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Sint Maarten is the Dutch half of the island shared with the French Saint Martin. It is slightly smaller than the french part and the capital is Philipsburg. At the 10th of October 2010, the island of Sint Maarten became a separate state within the Kingdom of the Netherlands, just like Curacao became and Aruba already was, and with its own government. The Netherlands Antilles were dissolved as a separate state and that state as such no longer exists.
In 1493, during Christopher Columbus' second voyages to the West Indies, upon first sighting the island he named it Isla de San Martín after Saint Martin of Tours because it was 11 November, St. Martin Day. However, though he claimed it as a Spanish territory, Columbus never landed there, and Spain made the settlement of the island a low priority. The French and Dutch, on the other hand, both coveted the island. With few people inhabiting the island, the Dutch easily founded a settlement there in 1631, erecting Fort Amsterdam as protection from invaders. Jan Claeszen Van Campen became its first governor, and soon thereafter the Dutch East India Company began their salt mining operations. French and British settlements sprang up on the island as well. After abolition of slavery, plantation culture declined and the island's economy suffered. In 1939, St. Martin received a major boost when it was declared a duty-free port. The Dutch side began focusing on tourism in the 1950s, with the French side following suit two decades later. Because of being split up into a Dutch and a French part, the tourist boom was heavier on Sint Maarten than on the surrounding islands.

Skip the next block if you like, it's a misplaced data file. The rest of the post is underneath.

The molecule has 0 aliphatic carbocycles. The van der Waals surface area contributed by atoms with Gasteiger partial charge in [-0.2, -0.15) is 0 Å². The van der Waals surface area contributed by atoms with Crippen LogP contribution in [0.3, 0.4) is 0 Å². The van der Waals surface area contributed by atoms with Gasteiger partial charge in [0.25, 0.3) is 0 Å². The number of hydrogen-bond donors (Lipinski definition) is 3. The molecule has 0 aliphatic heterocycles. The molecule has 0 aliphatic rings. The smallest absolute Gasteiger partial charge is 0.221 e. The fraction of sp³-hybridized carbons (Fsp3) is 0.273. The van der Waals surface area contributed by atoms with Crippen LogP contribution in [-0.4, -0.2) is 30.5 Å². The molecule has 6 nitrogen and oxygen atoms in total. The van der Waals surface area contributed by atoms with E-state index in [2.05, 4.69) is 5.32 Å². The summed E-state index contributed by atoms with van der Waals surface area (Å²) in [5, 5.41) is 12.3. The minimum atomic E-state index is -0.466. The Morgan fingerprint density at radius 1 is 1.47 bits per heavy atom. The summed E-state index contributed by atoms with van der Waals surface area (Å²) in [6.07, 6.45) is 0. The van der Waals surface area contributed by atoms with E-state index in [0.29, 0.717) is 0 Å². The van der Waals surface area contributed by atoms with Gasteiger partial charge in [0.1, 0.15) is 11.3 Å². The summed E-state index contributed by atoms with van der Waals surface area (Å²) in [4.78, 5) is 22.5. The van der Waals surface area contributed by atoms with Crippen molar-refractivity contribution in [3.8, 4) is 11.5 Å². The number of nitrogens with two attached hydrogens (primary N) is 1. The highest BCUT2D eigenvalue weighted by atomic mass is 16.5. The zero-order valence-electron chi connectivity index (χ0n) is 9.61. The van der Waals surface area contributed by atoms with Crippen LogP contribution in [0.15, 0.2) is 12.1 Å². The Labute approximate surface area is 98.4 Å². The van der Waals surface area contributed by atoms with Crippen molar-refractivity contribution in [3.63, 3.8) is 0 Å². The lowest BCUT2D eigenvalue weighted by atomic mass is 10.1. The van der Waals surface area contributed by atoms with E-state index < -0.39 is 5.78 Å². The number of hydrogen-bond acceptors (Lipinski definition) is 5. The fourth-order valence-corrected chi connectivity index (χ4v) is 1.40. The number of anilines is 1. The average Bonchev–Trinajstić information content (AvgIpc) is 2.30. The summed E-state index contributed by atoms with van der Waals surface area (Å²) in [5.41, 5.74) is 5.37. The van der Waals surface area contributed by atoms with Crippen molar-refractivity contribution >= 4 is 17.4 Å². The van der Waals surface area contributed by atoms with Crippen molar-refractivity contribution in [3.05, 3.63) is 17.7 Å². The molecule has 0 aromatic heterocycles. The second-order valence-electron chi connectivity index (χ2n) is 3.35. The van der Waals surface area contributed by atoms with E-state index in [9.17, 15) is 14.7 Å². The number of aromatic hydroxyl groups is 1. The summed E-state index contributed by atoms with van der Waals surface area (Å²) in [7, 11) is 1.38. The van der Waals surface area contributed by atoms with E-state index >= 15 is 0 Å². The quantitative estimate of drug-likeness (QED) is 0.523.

Sint Maarten became an "island territory" (eilandgebied in Dutch) of the Netherlands Antilles in 1983. Before that date, Saint Martin was part of the island territory of the Windward Islands, together with Saba and Sint Eustatius. On 10 October 2010, Sint Maarten became a constituent country within the Kingdom of the Netherlands, making it a constitutional equal partner with Aruba, Curaçao, and the Netherlands proper.
St Maarten covers about 40 square kilometres of land and borders the French overseas collectivity of Saint Martin to the north. To the south, St Maarten is predominantly low-lying and dotted with salt pans and lagoons. Towards the center and north of the island there are hills and valleys and the terrain is more rugged. The highest point on the island is Pic Paradis with an altitude of around 430 metres.
The vegetation ranges from cacti and palm trees to hibiscus and other flowering shrubs and trees native to the Caribbean and other tropical regions of the world, and there are still some stands of forest in the hills.
The island of Sint Maarten has a hot and humid tropical climate with average daytime temperatures between 28 °C and 30 °C and average nights around 23 °C. Most rain falls between June and October with a chance of hurricanes from August onwards. Therefore, the drier (and slightly cooler) December to April period is the best time to visit weatherwise. Unfortunately prices rise sharply during this period and the months of November and May still have good weather. So budgetwise these latter months may be a good option as well.